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Search Results: 1 - 10 of 402868 matches for " Julian M Lipscombe "
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BRCA1 and BRCA2 mutations in a population-based study of male breast cancer
Victoria M Basham, Julian M Lipscombe, Joanna M Ward, Simon A Gayther, Bruce AJ Ponder, Douglas F Easton, Paul DP Pharoah
Breast Cancer Research , 2001, DOI: 10.1186/bcr419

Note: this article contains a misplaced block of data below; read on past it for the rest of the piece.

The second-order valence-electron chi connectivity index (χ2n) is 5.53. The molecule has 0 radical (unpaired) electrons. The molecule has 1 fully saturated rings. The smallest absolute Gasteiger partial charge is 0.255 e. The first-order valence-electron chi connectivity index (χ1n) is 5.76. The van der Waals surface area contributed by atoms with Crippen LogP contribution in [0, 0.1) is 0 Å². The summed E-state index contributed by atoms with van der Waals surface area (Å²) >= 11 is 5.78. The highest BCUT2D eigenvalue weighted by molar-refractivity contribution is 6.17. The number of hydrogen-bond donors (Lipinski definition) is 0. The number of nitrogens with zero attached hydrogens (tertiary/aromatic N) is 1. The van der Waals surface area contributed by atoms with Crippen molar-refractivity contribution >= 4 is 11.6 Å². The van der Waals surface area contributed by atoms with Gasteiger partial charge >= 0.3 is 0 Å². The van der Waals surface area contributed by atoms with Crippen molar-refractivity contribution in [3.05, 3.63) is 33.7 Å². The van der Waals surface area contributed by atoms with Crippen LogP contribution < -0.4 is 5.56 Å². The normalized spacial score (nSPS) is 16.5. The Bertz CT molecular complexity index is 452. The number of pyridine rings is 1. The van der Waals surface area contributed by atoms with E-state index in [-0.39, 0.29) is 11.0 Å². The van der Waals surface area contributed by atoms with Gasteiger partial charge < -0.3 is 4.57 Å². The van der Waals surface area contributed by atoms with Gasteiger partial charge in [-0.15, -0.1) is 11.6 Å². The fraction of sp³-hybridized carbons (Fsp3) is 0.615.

Abstract: We have carried out a population-based study of 94 MBC cases collected in the UK. We screened genomic DNA for mutations in BRCA1 and BRCA2 and used family history data from these cases to calculate the risk of breast cancer to female relatives of MBC cases. We also estimated the contribution of BRCA1 and BRCA2 to this risk.Nineteen cases (20%) reported a first-degree relative with breast cancer, of whom seven also had an affected second-degree relative. The breast cancer risk in female first-degree relatives was 2.4 times (95% confidence interval [CI] = 1.4–4.0) the risk in the general population. No BRCA1 mutation carriers were identified and five cases were found to carry a mutation in BRCA2. Allowing for a mutation detection sensitivity frequency of 70%, the carrier frequency for BRCA2 mutations was 8% (95% CI = 3–19). All the mutation carriers had a family history of breast, ovarian, prostate or pancreatic cancer. However, BRCA2 accounted for only 15% of the excess familial risk of breast cancer in female first-degree relatives.These data suggest that other genes that confer an increased risk for both female and male breast cancer have yet to be found.Male breast cancer (MBC) is a rare disease and little is known about its aetiology. However, female first-degree relatives of MBC cases are at increased risk of breast cancer [1,2,3,4,5,6], which suggests that there is an inherited component to the disease. Several genes that are associated with a high lifetime risk of breast cancer in women have been identified during the past decade. One of these, BRCA2, has also been shown to confer a significant risk of breast cancer in men, and a recent study found the risk of breast cancer in male BRCA2 mutation carriers from multiple case breast/ovarian cancer families to be 80-fold higher than in the general population [7]. This equates to a 7% risk of breast cancer by age 80. The prevalence of BRCA2 mutations in MBC cases unselected for family history has been estimated in